Specializing in sexual and gender-based violence (SGBV) prevention and response, Alicia Luedke has been working in the humanitarian/development world for over half of a decade in the not-for profit sector in east Africa. She started as a volunteer building a school in rural Kenya and then quickly moved to doing much more hands-on work on SGBV and women’s social and economic empowerment in conflict-affected environments elsewhere in the region, including Uganda, South Sudan and the northwest region of Somalia – Somaliland.
Over the past number of years her work in the humanitarian/development sphere has spanned a number of different areas, including responding to the need for land and property rights for vulnerable groups of women and children in South Sudan, advocating on behalf of male victims of SGBV often ignored in conventional donor programming, enhancing community and judicial redress for sexual offenses committed by armed actors in South Sudan’s ongoing war, dealing with the ‘youth crisis’ in Somaliland and its impact on women’s rights, and more recently, looking at the nexus between food security and livelihoods (FSL) and women’s protection in refugee settlements and other fragile contexts.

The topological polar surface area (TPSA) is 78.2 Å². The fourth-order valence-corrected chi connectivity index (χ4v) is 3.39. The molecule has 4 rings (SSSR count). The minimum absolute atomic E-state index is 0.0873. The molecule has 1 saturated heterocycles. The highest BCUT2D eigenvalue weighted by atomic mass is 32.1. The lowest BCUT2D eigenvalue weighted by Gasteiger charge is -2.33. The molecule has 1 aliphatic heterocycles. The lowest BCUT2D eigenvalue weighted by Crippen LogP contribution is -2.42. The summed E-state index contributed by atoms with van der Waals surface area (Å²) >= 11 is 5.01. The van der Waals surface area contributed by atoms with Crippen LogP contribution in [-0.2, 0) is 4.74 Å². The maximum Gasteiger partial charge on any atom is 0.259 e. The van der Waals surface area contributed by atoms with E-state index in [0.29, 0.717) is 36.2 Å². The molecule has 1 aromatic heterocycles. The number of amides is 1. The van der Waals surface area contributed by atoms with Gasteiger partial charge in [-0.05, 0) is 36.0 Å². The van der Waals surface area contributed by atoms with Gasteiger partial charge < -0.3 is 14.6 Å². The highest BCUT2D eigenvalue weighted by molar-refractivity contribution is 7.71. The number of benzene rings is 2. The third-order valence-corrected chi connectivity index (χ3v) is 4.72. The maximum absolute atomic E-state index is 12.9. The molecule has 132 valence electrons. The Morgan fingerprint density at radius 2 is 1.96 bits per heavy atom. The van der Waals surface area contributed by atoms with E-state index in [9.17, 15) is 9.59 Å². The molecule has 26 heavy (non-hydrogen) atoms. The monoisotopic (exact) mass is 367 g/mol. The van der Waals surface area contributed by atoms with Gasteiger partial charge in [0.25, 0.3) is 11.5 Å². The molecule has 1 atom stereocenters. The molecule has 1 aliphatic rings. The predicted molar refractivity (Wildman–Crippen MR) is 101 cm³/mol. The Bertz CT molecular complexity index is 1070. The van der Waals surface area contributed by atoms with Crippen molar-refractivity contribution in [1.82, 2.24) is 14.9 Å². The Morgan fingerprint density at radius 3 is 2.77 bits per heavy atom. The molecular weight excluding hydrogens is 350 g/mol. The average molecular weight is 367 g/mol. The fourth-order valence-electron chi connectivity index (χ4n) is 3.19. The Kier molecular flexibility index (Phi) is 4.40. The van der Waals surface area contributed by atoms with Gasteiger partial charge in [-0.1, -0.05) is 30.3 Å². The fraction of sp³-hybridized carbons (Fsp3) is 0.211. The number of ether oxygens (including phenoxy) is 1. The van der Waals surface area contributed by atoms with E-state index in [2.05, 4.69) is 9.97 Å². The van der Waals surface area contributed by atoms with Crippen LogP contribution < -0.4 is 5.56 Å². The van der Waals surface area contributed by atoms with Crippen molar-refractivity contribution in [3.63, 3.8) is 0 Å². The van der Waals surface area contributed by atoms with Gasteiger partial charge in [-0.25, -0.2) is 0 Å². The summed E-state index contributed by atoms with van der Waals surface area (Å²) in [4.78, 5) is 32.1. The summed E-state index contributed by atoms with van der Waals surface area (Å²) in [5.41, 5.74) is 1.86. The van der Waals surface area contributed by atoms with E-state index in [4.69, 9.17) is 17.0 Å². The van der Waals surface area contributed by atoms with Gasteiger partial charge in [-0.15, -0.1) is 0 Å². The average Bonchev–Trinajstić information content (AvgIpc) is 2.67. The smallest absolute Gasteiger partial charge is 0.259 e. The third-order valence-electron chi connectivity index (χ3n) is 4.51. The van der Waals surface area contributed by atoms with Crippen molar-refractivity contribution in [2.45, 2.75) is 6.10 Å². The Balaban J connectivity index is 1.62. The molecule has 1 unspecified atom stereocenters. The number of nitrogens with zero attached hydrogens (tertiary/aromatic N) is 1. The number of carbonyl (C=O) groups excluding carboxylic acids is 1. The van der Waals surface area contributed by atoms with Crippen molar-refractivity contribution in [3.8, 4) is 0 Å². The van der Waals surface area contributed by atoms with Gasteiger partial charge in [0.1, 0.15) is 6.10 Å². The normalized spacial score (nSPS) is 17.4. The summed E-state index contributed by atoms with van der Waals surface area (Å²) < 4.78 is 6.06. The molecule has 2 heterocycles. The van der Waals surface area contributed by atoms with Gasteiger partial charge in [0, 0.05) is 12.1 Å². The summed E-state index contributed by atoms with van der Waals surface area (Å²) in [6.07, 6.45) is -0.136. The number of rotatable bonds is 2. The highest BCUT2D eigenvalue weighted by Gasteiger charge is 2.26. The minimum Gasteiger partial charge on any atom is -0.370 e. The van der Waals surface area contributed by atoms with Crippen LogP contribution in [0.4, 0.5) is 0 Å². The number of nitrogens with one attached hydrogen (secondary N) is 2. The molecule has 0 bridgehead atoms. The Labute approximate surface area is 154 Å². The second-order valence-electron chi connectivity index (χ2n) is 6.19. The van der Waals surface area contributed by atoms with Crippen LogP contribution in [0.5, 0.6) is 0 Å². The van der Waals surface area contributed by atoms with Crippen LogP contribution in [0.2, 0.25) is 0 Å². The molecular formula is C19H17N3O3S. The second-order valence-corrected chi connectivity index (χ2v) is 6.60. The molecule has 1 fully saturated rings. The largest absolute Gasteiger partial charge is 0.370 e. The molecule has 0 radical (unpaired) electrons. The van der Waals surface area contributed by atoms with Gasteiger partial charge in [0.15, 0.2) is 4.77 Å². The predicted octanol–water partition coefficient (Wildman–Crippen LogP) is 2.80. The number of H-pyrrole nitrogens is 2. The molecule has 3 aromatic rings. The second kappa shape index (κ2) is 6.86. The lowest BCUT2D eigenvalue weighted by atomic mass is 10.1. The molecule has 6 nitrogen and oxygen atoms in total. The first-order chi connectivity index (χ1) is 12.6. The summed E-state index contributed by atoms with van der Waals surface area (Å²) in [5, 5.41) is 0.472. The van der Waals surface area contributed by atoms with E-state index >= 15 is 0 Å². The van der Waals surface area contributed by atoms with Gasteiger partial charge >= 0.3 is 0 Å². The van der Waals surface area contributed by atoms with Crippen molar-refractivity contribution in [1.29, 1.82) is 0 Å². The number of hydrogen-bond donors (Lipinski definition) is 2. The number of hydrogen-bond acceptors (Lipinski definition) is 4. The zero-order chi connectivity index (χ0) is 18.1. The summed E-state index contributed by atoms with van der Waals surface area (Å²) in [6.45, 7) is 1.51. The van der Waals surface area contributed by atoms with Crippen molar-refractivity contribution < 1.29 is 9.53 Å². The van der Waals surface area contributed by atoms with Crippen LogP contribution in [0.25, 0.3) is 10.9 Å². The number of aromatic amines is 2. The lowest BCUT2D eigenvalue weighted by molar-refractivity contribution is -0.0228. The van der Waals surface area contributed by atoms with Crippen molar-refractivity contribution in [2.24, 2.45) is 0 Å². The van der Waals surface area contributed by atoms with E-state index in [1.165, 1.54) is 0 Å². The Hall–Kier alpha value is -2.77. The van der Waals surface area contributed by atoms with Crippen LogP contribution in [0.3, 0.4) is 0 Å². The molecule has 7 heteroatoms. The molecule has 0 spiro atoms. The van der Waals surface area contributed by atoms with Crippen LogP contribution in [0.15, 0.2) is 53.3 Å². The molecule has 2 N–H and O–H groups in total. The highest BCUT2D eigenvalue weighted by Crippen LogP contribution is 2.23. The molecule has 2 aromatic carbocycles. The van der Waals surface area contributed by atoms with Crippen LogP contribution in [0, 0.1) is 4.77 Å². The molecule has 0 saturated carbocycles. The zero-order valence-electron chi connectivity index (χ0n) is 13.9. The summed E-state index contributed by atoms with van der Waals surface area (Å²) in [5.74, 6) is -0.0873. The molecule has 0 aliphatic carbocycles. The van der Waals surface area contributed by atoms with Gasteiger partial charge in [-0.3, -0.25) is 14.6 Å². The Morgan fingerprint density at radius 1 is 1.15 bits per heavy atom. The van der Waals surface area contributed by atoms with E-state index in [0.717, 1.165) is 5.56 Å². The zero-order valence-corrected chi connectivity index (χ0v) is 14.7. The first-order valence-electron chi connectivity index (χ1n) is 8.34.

At the same time, Alicia has maintained an academic career as a Vanier Scholar, Killam Laureate and Political Science PhD student at the University of British Columbia in Vancouver, Canada. Building on her professional experience working in East Africa, her PhD dissertation investigates the impact of global policies, specifically the Women, Peace and Security (WPS) Agenda (UN Resolution 1325) on armed group practices of sexual violence in situations of armed conflict. Her PhD is an extension of her use of research to inform humanitarian praxis in war-torn areas and was the result of her recognition of the significance of research to well-informed intervention strategies on SGBV prevention and response.
When was a time you needed assistance with something that seemed unmentionable at the time? A situation that you would not have been able to get through without tangible support?
Although times are changing and the stigma around periods is lessening somewhat in the West, every woman has an embarrassing story about their period, unfortunately. When I first got my period in the 7th grade I had to go to a pool party, but was staying at a friend’s house. My friend’s mum stepped up to the plate and coached me how to insert a tampon through the bathroom door before the party and I am forever grateful as the thought of having a pad while wearing a bathing suit horrified me. Even as an adult, in a rural area of South Sudan I got my period at the worst of times during a workshop and went on a mission to different pharmacies looking for something to use. It was actually male community members in the area, including a soldier who tried to help me find what I was looking for and encouraged me not to be shy. While I was humiliated, it was actually kind of a nice experience.